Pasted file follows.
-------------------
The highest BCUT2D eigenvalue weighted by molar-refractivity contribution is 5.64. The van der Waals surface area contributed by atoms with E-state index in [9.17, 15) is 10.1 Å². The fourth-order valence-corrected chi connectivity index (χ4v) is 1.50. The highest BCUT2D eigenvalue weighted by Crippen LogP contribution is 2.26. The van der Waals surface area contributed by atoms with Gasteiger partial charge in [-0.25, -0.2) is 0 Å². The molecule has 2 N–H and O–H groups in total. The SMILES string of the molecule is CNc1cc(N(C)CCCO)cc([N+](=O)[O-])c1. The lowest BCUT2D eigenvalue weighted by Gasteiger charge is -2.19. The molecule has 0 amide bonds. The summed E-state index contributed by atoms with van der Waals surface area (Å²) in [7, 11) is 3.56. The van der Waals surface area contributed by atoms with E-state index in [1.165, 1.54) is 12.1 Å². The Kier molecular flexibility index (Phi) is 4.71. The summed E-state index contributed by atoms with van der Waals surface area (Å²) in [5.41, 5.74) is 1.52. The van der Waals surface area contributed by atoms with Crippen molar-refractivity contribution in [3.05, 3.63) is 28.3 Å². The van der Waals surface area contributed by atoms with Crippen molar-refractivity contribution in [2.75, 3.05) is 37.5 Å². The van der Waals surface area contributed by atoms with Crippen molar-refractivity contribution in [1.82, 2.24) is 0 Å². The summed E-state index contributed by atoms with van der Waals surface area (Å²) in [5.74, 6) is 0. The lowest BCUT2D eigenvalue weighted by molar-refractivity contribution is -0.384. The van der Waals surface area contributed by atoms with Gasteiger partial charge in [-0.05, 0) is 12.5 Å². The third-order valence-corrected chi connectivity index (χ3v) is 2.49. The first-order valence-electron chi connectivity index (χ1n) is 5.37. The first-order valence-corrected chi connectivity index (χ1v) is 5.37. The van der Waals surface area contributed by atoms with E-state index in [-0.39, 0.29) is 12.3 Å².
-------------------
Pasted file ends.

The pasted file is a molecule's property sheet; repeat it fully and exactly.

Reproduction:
The highest BCUT2D eigenvalue weighted by molar-refractivity contribution is 5.64. The van der Waals surface area contributed by atoms with E-state index in [9.17, 15) is 10.1 Å². The fourth-order valence-corrected chi connectivity index (χ4v) is 1.50. The highest BCUT2D eigenvalue weighted by Crippen LogP contribution is 2.26. The van der Waals surface area contributed by atoms with Gasteiger partial charge in [-0.25, -0.2) is 0 Å². The molecule has 2 N–H and O–H groups in total. The SMILES string of the molecule is CNc1cc(N(C)CCCO)cc([N+](=O)[O-])c1. The lowest BCUT2D eigenvalue weighted by Gasteiger charge is -2.19. The molecule has 0 amide bonds. The summed E-state index contributed by atoms with van der Waals surface area (Å²) in [7, 11) is 3.56. The van der Waals surface area contributed by atoms with E-state index in [1.165, 1.54) is 12.1 Å². The Kier molecular flexibility index (Phi) is 4.71. The summed E-state index contributed by atoms with van der Waals surface area (Å²) in [5.41, 5.74) is 1.52. The van der Waals surface area contributed by atoms with Crippen molar-refractivity contribution in [3.05, 3.63) is 28.3 Å². The van der Waals surface area contributed by atoms with Crippen molar-refractivity contribution in [2.75, 3.05) is 37.5 Å². The van der Waals surface area contributed by atoms with Crippen molar-refractivity contribution in [1.82, 2.24) is 0 Å². The summed E-state index contributed by atoms with van der Waals surface area (Å²) in [5.74, 6) is 0. The lowest BCUT2D eigenvalue weighted by molar-refractivity contribution is -0.384. The van der Waals surface area contributed by atoms with Gasteiger partial charge in [-0.05, 0) is 12.5 Å². The third-order valence-corrected chi connectivity index (χ3v) is 2.49. The first-order valence-electron chi connectivity index (χ1n) is 5.37. The first-order valence-corrected chi connectivity index (χ1v) is 5.37. The van der Waals surface area contributed by atoms with E-state index in [-0.39, 0.29) is 12.3 Å².